Rainbow Rowell’s books are a relatively new discovery for me, but I’ve been enjoying them enough that I picked up my third Rowell novel this month, an adult book titled Landline. I thought this romance story would make a great read for February, but after diving in without even reading the synopsis I discovered it would’ve made an even better December read, as it sports a Christmas timeline. I definitely still enjoyed the book regardless of its seasonal setting, and would recommend it for any time of year, though I do think it would be particularly resonant around Christmas.
About the book: Georgie McCool (yes, that’s her real name, and no, it’s not the first time she’s been asked) is on the cusp of a high point in her TV career. Unfortunately, to finish the scripts for the comedy show she’s been working on with her best friend for nearly twenty years, she’ll have to miss Christmas with her husband’s family in Omaha. The very first day of his absence, however, though her dream is finally in sight, she begins to wonder if she’s made a mistake. She misses her kids, of course, but her biggest concern is that Neal was in a worse frame of mind than she realized when he left her at home. Georgie’s mom seems to think he’s not coming back at all. Georgie calls her crazy, but then Neal won’t answer her calls. He’s never around, and if he is, it’s only to fight with her or pass her off to the kids. Mostly, he doesn’t pick up at all. Until she plugs in the old landline phone in her childhood bedroom at her mother’s house and suddenly finds herself talking to a Neal of the past–1998 Neal, who’d broken up with her before Christmas that year by leaving her behind when he drove home to Omaha. Is it future Georgie’s job to fix past Georgie’s mistakes in her relationship with Neal? And even if she can salvage what was broken fifteen years ago, how will she repair the present damage without being able to talk to present Neal?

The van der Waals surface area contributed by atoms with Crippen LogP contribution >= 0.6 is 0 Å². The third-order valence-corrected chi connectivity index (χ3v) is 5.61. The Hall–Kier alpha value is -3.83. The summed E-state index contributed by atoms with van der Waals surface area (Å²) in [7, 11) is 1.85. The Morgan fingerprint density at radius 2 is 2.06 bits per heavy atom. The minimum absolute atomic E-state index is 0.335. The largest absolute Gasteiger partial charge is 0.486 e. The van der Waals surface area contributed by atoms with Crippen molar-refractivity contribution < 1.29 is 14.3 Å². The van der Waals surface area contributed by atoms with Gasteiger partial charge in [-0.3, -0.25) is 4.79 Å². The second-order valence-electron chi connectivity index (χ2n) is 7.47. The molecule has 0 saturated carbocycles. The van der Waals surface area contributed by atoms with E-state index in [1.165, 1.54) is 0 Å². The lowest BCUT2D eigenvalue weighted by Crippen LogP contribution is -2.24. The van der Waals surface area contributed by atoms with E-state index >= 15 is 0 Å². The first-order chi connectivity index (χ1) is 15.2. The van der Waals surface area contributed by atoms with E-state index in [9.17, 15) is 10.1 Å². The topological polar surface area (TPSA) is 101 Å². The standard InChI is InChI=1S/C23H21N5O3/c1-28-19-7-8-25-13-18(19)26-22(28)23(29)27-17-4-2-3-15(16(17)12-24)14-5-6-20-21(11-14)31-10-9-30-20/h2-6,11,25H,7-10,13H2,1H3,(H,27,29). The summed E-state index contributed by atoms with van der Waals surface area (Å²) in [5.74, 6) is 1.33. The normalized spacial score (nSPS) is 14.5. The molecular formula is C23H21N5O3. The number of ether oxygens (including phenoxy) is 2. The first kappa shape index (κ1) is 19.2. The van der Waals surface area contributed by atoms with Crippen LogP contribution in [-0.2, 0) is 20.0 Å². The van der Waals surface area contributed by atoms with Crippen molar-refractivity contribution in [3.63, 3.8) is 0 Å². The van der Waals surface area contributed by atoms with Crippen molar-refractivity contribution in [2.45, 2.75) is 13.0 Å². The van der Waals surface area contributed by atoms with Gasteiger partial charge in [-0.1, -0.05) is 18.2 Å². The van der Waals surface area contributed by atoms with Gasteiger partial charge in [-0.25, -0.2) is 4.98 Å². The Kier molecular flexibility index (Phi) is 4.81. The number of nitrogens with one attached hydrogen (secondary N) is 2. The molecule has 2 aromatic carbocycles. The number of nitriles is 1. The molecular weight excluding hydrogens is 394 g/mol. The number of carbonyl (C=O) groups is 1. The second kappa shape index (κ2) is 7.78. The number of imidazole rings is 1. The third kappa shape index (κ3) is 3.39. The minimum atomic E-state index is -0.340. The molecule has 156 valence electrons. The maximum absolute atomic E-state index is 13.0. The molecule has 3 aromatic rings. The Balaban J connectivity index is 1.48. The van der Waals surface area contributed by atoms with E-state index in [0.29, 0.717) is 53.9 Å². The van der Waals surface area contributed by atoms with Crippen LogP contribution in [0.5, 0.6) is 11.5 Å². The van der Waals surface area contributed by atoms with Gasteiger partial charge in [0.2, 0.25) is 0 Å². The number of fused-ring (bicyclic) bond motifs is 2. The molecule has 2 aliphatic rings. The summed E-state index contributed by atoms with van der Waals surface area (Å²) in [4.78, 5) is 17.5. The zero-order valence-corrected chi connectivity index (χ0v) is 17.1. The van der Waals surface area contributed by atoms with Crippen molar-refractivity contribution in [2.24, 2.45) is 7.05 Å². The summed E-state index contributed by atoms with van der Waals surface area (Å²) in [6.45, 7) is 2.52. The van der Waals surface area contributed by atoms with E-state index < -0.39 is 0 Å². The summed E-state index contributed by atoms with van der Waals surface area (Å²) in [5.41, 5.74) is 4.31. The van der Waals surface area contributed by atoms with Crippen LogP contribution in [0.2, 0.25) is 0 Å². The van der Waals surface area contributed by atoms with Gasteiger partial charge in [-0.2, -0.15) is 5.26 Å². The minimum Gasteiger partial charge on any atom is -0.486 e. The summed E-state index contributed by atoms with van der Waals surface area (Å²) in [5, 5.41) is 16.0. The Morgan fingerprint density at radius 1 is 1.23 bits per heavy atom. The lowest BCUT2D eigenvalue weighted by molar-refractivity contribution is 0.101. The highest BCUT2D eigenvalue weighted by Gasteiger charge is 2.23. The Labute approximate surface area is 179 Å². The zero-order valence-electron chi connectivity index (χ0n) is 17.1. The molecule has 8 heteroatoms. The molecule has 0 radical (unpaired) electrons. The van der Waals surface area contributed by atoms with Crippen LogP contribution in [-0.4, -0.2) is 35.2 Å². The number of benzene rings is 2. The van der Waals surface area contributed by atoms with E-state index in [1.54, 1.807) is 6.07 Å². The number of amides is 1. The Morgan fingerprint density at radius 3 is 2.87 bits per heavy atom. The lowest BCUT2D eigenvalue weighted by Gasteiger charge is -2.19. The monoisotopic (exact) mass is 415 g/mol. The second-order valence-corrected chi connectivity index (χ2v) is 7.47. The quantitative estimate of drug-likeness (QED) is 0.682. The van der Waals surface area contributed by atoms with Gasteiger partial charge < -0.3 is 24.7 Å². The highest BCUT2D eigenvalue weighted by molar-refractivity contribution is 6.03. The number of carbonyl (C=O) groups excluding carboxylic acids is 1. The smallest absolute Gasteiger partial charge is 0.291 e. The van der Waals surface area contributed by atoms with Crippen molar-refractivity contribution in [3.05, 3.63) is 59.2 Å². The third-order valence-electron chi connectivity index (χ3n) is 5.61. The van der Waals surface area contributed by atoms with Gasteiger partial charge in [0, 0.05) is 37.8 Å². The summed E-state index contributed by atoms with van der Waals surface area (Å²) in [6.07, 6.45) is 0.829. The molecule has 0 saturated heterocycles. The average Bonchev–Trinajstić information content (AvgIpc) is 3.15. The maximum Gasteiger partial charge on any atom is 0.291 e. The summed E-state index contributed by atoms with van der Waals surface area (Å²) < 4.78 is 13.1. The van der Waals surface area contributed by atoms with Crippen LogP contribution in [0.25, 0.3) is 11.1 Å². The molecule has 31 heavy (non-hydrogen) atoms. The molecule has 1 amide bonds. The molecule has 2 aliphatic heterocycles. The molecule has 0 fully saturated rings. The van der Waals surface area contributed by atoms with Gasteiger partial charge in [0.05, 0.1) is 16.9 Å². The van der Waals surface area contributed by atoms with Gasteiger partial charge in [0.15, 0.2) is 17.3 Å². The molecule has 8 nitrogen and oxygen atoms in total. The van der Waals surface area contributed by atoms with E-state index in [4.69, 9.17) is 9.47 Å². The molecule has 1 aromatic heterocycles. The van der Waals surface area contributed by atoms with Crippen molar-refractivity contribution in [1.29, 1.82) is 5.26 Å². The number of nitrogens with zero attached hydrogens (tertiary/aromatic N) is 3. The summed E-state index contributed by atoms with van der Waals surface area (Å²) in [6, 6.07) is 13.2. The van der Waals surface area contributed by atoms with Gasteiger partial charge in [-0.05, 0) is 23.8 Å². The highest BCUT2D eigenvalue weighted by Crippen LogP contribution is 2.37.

“Georgie always said ‘I love you,’ and Neal always said it back, no matter how perfunctory it was. It was a safety check, proof that they were both still in this thing.”
Worst aspect: I did not know there was any sort of magical realism in this book when I started reading, so the use of the landline phone as a conduit to the past really caught me by surprise. While I found I did like the idea of this scenario, and the writing here is possibly the best Rowell writing I’ve come across so far, it threw me off to have a magical element in the midst of this otherwise ordinary contemporary romance. Maybe if I had read the synopsis beforehand I would have enjoyed that element more, but I think what it needed most was some sort of explanation for the rules of the landline. It fits well into the story to see the two comparable Christmases Neal and Georgie spent apart, but “Christmas miracle” isn’t quite enough rationale for me in such a realistic story. This confusion over the magical element of the phone was the biggest obstacle for me in rating Landline.